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Notes From The Deadline: February 2016 Column

TV Music From The Inside By Paul Farrer
Published February 2016

“OK, roll take 48,459...”“OK, roll take 48,459...”

The faster the pace of progress, the harder it is to keep up.

George Washington Johnson was the first African-American recorded music star. Born the son of a Virginia slave in 1846, as a young man he moved to New York where he was spotted by two different phonographic companies whilst working as a street entertainer. They each invited him to record his comedic voice and whistling skills onto the recently invented paraffin wax phonograph cylinder for a fee of 20 cents per two-minute performance. In all likelihood, he was the first black man to ever have his voice recorded. And, in keeping with the times, you probably won’t be surprised to learn that the first song he released was a stunningly racist ‘comedy’ Vaudeville song entitled ‘The Whistling Coon’, which featured delightful lyrics such as ‘With a cranium like a big baboon... he’s happy when he whistles in tune.’

The interesting thing about this early recording medium is that each wax cylinder had to be recorded live as an original master. A singer with a strong voice could usually make imprints on about three or four playable cylinders with each performance by singing (or, more accurately, shouting with their head sticking into the wide end of a large brass conical trumpet) into several of the machines simultaneously. And a good day in the studio might see George perform the same song over and over again as many as 50 times. Between 1890 and 1895 it is estimated that George recorded up to 50,000 performances of his most enduring piece ‘The Laughing Song’. I urge you to check it out on YouTube because, despite being 120 years old, not only is it a fascinating peek into the world of the early days of the phonographic industry, but thanks to a little bit of noise-reduction processing, you can hear pretty much every word and even most of the piano accompaniment in the background.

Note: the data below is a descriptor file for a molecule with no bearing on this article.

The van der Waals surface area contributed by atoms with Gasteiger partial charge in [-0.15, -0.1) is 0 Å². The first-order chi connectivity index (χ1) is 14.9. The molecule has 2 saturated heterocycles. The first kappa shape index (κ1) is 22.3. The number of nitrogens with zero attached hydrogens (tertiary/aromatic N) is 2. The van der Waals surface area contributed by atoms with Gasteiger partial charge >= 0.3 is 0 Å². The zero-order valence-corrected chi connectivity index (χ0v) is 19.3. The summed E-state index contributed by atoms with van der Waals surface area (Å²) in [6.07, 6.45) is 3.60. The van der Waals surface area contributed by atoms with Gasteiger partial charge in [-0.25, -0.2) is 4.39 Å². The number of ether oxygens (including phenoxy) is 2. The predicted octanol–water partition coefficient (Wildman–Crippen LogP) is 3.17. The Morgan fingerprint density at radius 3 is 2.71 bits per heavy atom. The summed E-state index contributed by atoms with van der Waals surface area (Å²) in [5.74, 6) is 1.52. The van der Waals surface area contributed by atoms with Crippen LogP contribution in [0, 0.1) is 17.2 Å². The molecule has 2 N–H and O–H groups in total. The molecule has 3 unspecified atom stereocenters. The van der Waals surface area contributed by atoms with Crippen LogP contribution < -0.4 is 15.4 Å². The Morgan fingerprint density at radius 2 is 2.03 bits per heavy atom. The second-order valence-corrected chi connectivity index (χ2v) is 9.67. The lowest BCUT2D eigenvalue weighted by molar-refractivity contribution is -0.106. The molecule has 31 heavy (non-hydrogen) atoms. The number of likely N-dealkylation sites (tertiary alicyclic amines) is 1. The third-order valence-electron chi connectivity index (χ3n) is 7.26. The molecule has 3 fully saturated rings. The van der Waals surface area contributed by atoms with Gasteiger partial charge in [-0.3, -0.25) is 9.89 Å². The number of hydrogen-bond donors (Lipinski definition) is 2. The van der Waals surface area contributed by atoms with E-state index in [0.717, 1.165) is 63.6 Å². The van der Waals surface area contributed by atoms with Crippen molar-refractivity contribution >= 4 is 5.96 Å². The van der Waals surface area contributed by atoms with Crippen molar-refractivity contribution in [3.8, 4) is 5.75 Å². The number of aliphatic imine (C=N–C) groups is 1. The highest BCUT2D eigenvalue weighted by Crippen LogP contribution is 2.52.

Beyond Retrieval

In contrast, I recently tried to load up a Logic song file for a piece of TV music I did in 2002, and it wouldn’t work. At all. Not even slightly. The latest version of Logic X on the latest Mac with the latest OS just gave me a big fat ‘nope’. I tried it on Logic 9, and it helpfully suggested I need to try it on Logic 7. Heaven only knows where all the discs for Logic 7 are, and I’m not even sure Logic 7 will work on this current computer.

In a way I’m glad. Can you imagine the state of the song file if I managed to get it open? Can you imagine its desperate little face wandering aimlessly though my computer’s root directory hoping to come across the plug-ins and sound libraries it needs, knowing full well they ceased to function about the same time that Ronald Reagan did?

I flatly refuse to be one of the anti-upgrade Luddites. I love all leaps forward in software and hardware, but if a fragile little paraffin wax cylinder master recording can survive for more than a century of usefulness, why do we accept literal obsolescence of our work after just 13 years?

Self-drive hydrogen cars are just around the corner, we email spare parts up into space so they can be 3D-printed onboard space craft hundreds of miles above the earth, and yet apparently we need to accept the fact that every decade or so we should expect to rebuild all of our work from scratch if we want to hear it again.

It turns out the biggest enemy to archiving is no longer physical degradation of the storage format. It’s not about tapes going mouldy, or hard drives corrupting. Instead, the greatest destructive force is simply the speed at which we are all blissfully tumbling into the future.